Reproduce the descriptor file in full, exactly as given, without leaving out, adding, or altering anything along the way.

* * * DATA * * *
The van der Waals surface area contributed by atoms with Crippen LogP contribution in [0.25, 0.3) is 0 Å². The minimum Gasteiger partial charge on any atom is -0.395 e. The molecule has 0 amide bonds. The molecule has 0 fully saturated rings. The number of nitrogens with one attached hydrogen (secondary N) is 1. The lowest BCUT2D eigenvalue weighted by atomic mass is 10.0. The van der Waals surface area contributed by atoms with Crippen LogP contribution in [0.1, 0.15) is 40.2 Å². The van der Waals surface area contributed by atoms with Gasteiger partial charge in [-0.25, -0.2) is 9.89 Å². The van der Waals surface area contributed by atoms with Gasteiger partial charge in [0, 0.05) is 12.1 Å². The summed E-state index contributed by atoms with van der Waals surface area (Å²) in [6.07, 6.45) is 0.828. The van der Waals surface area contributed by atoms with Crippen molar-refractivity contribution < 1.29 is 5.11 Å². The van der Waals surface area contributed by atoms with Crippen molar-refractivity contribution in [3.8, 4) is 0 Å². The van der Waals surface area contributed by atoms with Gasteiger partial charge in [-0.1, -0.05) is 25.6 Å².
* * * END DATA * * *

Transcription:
The van der Waals surface area contributed by atoms with Crippen LogP contribution in [0.25, 0.3) is 0 Å². The minimum Gasteiger partial charge on any atom is -0.395 e. The molecule has 0 amide bonds. The molecule has 0 fully saturated rings. The number of nitrogens with one attached hydrogen (secondary N) is 1. The lowest BCUT2D eigenvalue weighted by atomic mass is 10.0. The van der Waals surface area contributed by atoms with Crippen LogP contribution in [0.1, 0.15) is 40.2 Å². The van der Waals surface area contributed by atoms with Gasteiger partial charge in [-0.25, -0.2) is 9.89 Å². The van der Waals surface area contributed by atoms with Gasteiger partial charge in [0, 0.05) is 12.1 Å². The summed E-state index contributed by atoms with van der Waals surface area (Å²) in [6.07, 6.45) is 0.828. The van der Waals surface area contributed by atoms with Crippen molar-refractivity contribution < 1.29 is 5.11 Å². The van der Waals surface area contributed by atoms with Crippen molar-refractivity contribution in [3.8, 4) is 0 Å². The van der Waals surface area contributed by atoms with Gasteiger partial charge in [-0.1, -0.05) is 25.6 Å².